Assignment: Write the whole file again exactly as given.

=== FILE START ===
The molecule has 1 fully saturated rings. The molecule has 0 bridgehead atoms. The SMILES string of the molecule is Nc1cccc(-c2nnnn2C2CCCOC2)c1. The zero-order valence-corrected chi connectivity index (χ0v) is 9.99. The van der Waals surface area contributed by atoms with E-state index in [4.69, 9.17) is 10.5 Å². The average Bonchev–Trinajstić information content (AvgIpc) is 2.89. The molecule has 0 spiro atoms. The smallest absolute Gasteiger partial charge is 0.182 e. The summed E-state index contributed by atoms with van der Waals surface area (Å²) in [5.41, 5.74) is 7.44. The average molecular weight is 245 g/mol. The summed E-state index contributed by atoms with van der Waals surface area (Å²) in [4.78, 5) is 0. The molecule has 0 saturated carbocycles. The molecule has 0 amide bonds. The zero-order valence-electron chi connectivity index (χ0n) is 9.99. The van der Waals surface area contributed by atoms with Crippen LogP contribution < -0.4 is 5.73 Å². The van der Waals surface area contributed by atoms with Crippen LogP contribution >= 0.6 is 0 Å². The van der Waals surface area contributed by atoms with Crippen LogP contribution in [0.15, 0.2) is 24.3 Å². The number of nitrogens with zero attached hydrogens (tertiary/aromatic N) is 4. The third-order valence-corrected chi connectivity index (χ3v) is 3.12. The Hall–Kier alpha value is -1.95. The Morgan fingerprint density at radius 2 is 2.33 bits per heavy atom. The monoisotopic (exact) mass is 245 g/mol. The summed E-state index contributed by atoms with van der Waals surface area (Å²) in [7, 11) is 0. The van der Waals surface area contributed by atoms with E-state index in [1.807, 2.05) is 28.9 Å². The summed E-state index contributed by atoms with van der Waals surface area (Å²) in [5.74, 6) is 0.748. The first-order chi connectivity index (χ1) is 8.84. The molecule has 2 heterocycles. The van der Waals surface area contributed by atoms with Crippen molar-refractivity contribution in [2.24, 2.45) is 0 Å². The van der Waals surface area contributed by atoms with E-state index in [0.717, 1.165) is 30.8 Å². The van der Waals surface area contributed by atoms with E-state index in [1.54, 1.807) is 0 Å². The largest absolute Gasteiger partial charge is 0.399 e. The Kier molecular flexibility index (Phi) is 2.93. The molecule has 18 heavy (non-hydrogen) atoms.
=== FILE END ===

The molecule has 1 fully saturated rings. The molecule has 0 bridgehead atoms. The SMILES string of the molecule is Nc1cccc(-c2nnnn2C2CCCOC2)c1. The zero-order valence-corrected chi connectivity index (χ0v) is 9.99. The van der Waals surface area contributed by atoms with E-state index in [4.69, 9.17) is 10.5 Å². The average Bonchev–Trinajstić information content (AvgIpc) is 2.89. The molecule has 0 spiro atoms. The smallest absolute Gasteiger partial charge is 0.182 e. The summed E-state index contributed by atoms with van der Waals surface area (Å²) in [5.41, 5.74) is 7.44. The average molecular weight is 245 g/mol. The summed E-state index contributed by atoms with van der Waals surface area (Å²) in [4.78, 5) is 0. The molecule has 0 saturated carbocycles. The molecule has 0 amide bonds. The zero-order valence-electron chi connectivity index (χ0n) is 9.99. The van der Waals surface area contributed by atoms with Crippen LogP contribution < -0.4 is 5.73 Å². The van der Waals surface area contributed by atoms with Crippen LogP contribution >= 0.6 is 0 Å². The van der Waals surface area contributed by atoms with Crippen LogP contribution in [0.15, 0.2) is 24.3 Å². The number of nitrogens with zero attached hydrogens (tertiary/aromatic N) is 4. The third-order valence-corrected chi connectivity index (χ3v) is 3.12. The Hall–Kier alpha value is -1.95. The Morgan fingerprint density at radius 2 is 2.33 bits per heavy atom. The monoisotopic (exact) mass is 245 g/mol. The summed E-state index contributed by atoms with van der Waals surface area (Å²) in [7, 11) is 0. The van der Waals surface area contributed by atoms with E-state index in [1.807, 2.05) is 28.9 Å². The summed E-state index contributed by atoms with van der Waals surface area (Å²) in [5.74, 6) is 0.748. The first-order chi connectivity index (χ1) is 8.84. The molecule has 2 heterocycles. The van der Waals surface area contributed by atoms with Crippen molar-refractivity contribution in [2.24, 2.45) is 0 Å². The van der Waals surface area contributed by atoms with E-state index in [0.717, 1.165) is 30.8 Å². The van der Waals surface area contributed by atoms with E-state index in [1.54, 1.807) is 0 Å². The largest absolute Gasteiger partial charge is 0.399 e. The Kier molecular flexibility index (Phi) is 2.93. The molecule has 18 heavy (non-hydrogen) atoms.